We are often unaware of the influences that shape our thinking.
I taught a class recently at Palm Beach Atlantic University about worldviews, seeking to encourage graduating seniors to articulate, further define or develop a Christian worldview that sees not as the world sees, but as Jesus sees.
It is a lens through which we interpret the world and our place in it whereby the Bible is true, God is real and an ethic of God’s activity on earth determines the boundaries of our thoughts, behaviors and actions.
You will be surprised to know how few Christians reflect on how they see their world and whether they see it as Christ sees.
Much of this depends on our values growing up, but it’s also shaped and formed by our experiences of church, Bible study and public engagement.
Here are four thoughts I have pushed in my class:
1. Our worldview and our view of who we are in the world largely rest on our view of who God is and how we believe God relates to us.
For instance, if you believe that God is mean and judgmental, you will likely see the world as a hostile place only worthy of wrath and doom.
However, if you see God as an ever-loving and intimate Creator, there is something to be said about the world that is worth saving.
If God gave Jesus to die on the cross for the whole world, it is worth the gospel message indeed.
2. How we treat others – from strangers to enemies – rests on how we see them as either beloved or alienated by God.
If you have a worldview that takes Genesis seriously, then it is logical to posit that all people – to the most depraved to the saints among us – are made in God’s image.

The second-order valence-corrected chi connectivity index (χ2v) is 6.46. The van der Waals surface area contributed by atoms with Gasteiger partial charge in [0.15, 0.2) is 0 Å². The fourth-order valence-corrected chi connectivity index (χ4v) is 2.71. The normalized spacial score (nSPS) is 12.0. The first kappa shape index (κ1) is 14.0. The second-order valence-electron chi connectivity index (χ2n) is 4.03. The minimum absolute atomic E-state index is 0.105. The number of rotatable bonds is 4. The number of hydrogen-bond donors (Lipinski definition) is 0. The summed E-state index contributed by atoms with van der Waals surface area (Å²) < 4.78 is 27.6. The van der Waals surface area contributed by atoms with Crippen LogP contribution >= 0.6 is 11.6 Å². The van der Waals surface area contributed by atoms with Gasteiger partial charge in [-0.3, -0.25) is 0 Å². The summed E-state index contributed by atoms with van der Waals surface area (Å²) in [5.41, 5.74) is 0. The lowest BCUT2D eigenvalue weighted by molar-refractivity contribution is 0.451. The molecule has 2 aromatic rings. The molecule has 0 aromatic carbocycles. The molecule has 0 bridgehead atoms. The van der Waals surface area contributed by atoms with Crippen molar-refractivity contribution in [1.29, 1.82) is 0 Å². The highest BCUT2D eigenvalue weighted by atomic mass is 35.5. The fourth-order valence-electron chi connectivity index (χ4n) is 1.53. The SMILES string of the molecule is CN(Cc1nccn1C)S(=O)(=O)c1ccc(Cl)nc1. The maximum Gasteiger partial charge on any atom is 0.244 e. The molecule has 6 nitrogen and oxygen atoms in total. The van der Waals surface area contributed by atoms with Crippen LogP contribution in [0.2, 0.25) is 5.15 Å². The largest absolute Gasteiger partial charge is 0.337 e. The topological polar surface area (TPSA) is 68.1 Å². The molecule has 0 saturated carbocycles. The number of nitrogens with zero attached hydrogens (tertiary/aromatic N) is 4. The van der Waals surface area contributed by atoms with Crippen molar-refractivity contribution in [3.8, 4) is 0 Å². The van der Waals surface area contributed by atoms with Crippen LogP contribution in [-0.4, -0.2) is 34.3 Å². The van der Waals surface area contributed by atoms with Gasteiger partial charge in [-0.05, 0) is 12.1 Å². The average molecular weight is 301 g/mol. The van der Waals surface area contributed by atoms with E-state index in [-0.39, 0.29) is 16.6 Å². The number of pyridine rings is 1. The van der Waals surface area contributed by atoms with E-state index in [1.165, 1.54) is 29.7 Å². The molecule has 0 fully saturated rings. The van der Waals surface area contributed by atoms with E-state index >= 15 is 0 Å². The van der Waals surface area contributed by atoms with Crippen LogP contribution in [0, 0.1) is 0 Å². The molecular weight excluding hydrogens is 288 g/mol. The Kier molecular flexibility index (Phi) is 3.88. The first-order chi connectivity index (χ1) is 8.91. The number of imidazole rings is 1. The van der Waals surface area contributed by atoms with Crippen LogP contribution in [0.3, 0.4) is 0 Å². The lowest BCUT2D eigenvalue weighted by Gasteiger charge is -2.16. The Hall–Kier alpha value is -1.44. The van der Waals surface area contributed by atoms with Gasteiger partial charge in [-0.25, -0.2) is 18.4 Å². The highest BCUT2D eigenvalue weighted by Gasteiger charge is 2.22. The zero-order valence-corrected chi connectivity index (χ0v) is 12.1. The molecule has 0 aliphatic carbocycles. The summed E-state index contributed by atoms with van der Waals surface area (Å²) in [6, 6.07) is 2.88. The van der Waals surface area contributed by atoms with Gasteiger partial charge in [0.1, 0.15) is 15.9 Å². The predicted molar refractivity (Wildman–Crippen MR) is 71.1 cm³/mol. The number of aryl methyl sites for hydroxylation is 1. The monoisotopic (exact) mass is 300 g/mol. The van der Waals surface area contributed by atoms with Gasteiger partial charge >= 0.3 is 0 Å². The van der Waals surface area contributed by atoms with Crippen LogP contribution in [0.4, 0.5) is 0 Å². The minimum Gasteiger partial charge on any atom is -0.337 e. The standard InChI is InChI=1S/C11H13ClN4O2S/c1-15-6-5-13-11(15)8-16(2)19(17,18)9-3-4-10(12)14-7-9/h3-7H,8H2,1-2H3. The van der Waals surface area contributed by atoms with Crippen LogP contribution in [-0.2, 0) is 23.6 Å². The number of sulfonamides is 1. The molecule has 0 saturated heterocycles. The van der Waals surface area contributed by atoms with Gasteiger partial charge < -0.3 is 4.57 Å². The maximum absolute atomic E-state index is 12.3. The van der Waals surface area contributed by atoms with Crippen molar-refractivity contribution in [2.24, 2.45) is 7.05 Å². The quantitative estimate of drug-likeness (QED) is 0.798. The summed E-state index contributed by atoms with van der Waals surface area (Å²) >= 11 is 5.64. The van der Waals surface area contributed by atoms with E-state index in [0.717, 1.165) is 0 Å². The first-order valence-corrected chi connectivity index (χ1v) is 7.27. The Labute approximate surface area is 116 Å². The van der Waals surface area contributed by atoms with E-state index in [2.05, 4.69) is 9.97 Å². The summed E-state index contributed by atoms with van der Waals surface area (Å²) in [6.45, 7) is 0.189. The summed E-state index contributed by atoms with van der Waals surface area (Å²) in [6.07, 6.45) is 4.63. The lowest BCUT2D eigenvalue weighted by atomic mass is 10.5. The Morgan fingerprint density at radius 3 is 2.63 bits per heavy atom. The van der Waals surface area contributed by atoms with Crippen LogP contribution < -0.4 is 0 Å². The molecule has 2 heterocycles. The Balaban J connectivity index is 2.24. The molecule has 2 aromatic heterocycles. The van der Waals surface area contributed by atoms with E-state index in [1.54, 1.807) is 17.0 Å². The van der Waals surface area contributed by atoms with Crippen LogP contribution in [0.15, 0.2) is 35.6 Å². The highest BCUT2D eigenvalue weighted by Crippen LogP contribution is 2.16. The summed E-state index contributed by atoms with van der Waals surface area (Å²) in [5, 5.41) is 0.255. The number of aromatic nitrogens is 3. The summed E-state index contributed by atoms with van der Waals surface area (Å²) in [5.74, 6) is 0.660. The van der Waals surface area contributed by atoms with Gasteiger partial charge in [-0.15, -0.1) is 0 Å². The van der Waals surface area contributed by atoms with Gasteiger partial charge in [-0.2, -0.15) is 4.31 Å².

God knows each person well; and, because of that, each person has the potential to experience the saving love of Christ and find redemption at the foot of the cross.
But if we are too busy judging people or ignoring them or killing them, how will they ever have a chance to hear the Gospel or experience Christ’s love through us?
3. Our debates, whether theological or political or whatever, depend on where we stand and how we see the world.
If we grew up on the island of Guam, for instance, we may believe in our earliest years that the world has a scarcity of land and an abundance of water, whereas if we grew up in, say, the Gobi Desert, we may believe the opposite.
Bring these two citizens together and two worlds collide: How will we shape public policy when we believe that two divergent resources are scarce? Our debates must consider our worldviews.
4. We have assumptions and presuppositions that have never been tested and, in many cases, never scrutinized by the lordship of Christ and the authority of Scripture.
A large portion of my time in class is helping students figure out why they believe, talk and act as they do.
One of their assignments is to present a 15-minute conversation on an ethical conundrum with which they struggle. A majority of time is not spent on ethics, but their assumptions that have shaped their ethics on the subject.
We deal with what philosophers call first-order beliefs, which ultimately determine our actions (second-order and third-order beliefs). It is amazing how little we think critically about our own convictions.
As we journey through Eastertide (the season from Easter Sunday to Pentecost Sunday), it might be worthwhile asking the hard question of how our Easter faith informs our lives.
Is our faith so private that it has no bearing on our public life? Can people even tell that we are Christians by our behaviors, words and deeds?
Is our faith so individualized that it has become irrelevant in shaping both Christian community and our public witness in secular society?
These questions are important; we wrestle with them every Sunday, and it’s part of the work of the church.
But let us not avoid them just because they may frighten us. Remember, “the fear of the Lord is the beginning of wisdom” (Proverbs 9:10).
Joe LaGuardia is senior pastor of First Baptist Church in Vero Beach, Florida. He is the author of “Awe and Trembling: Reflections for the Christian Journey,” a book of articles and homilies. A version of this article first appeared on his blog, Baptist Spirituality. It is used with permission.